84. Editorial Note

A comprehensive analysis of the Tet offensive by the intelligence community began in February 1968. Director of Central Intelligence Richard Helms met with the President’s Foreign Intelligence Advisory Board (PFIAB) on February 16. Helms noted that pre-Tet intelligence was deficient in terms of predicting “the precise time of the urban attacks, their widespread scale, and their intensity” because of the lack of penetration of the Viet Cong, inadequate dissemination and analysis procedures, and poor performance by the South Vietnamese intelligence service. (Central Intelligence Agency, DDO/IMS Files, Job 79–207A, US–8 President Files, US–8 January 1968 to December 1968) In a February 23 letter to Helms, Maxwell D. Taylor, PFIAB Chairman, requested that he cooperate in a study to determine “to what extent, if any, our intelligence services and those of our allies were at fault in failing to alert our military and political leaders of the impending large-scale attack on the cities and towns of South Vietnam.” Taylor posed two questions: “Did our intelligence collection agencies obtain all or most of the pertinent intelligence which was available in the circumstances?” and “Was the evaluation of the available intelligence sound and did that evaluation reach the decision-makers in time to assist them in taking appropriate action?” He requested a response by April 1. (Ibid., Executive Registry Subject Files, Job 80–R01580R, PFIAB Subject File, 285. Tet Offensive)

In a letter to Taylor on April 1, Helms noted that the U.S. intelligence agencies in Washington, the Joint Staff, the staff of the Commander in Chief, Pacific, and the agencies in Saigon had begun the study. The report had not been completed, however, due to “the complexity of the task, the vast amount of material to examine, the necessity to interview commanders and intelligence officers in the field, and our desire to minimize the additional load placed on these officers.” Helms did transmit to Taylor an interim report entitled “Intelligence Warning of the Tet Offensive in South Vietnam.” Principal among the findings of the interim report was the fact that advance warnings of some of the attacks had been given to senior officials and “as a result, a series of actions were taken in Vietnam which reduced the impact of the enemy offensive.” However, other factors to a great extent mitigated this achievement. Numerous reports described attacks on other dates in other areas. In addition, there was a lack of awareness of the full scope of the offensive since the enemy, in emphasizing security even over coordination, had “compartmented” his plans for attack. Despite the abundance of intercepted messages and reports, the exact timing and the scale of the offensive had not been determined beforehand. Not surprisingly, [Page 241] most of those who knew about the coming enemy attack “did not visualize the enemy as capable of accomplishing his stated goals as they appeared in propaganda and in captured documents.” Finally, the “urgency” of the attacks felt by those on the ground in Vietnam was not immediately grasped in Washington. (Ibid.)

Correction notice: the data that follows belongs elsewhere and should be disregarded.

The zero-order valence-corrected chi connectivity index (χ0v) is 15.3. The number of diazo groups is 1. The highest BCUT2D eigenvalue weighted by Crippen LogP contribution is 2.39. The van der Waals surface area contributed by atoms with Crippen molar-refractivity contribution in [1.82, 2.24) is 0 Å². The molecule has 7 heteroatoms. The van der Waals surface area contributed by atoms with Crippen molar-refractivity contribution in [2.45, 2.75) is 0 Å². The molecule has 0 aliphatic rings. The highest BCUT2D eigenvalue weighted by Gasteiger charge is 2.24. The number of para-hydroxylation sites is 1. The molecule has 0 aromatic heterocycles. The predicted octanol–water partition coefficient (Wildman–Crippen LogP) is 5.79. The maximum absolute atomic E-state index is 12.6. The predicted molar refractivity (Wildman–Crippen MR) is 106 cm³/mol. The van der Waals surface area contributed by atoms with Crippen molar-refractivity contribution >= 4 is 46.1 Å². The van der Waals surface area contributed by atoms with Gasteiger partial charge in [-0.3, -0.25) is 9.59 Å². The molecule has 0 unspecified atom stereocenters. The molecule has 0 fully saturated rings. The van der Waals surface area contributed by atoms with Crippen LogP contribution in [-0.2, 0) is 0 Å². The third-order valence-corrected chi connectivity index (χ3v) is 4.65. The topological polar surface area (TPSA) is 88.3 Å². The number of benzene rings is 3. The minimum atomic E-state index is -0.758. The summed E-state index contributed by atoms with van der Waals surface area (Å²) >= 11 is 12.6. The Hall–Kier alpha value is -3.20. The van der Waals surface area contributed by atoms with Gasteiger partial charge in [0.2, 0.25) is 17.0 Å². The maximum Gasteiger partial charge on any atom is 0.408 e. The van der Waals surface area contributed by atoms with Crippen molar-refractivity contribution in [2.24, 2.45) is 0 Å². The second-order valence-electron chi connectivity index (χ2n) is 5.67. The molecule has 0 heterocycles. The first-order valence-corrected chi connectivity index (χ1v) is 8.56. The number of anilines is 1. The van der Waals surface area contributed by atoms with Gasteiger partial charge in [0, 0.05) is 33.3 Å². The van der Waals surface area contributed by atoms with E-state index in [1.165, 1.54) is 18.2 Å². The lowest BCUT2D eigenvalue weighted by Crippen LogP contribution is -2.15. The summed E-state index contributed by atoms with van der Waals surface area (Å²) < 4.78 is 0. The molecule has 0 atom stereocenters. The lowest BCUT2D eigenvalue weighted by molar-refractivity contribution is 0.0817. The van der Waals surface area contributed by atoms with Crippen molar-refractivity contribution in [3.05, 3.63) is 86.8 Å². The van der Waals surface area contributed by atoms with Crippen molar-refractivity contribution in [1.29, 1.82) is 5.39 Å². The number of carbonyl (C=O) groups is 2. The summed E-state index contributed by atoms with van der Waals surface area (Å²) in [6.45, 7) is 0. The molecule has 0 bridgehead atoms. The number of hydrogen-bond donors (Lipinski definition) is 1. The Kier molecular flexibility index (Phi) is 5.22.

The final report to PFIAB evaluating the quality of U.S. intelligence before and during Tet, completed on June 7, was received by President Johnson on June 11. The conclusions of the report were:

  • “a. that the intelligence at hand contributed to the decision on January 25 to cancel the Tet truce in I Corps and to General Westmoreland’s action on January 30 putting U.S. commanders on full alert throughout all of South Vietnam just prior to the main attacks;
  • “b. that intelligence contributed substantially to the result that the attacks on the cities were beaten off and that no permanent lodgements were achieved;
  • “c. that the intelligence bearing on the Tet offensive proved adequate in that it alerted U.S. commanders in time to permit them to carry out their missions successfully and, therefore, there are no grounds to support the charge of a major intelligence failure;
  • “d. that the finished intelligence assessments and reporting at the Washington level did not convey the same sense of urgency of the developing military situation as those reaching decision-makers in Saigon and often arrived too late to satisfy the demands of senior officials for prompt information.”

PFIAB recommended that the “normal intelligence process” be examined for ways in which its defects could be overcome. (Memorandum from Taylor to the President, June 7; Johnson Library, National Security File, Intelligence File, PFIAB, Vol. 2)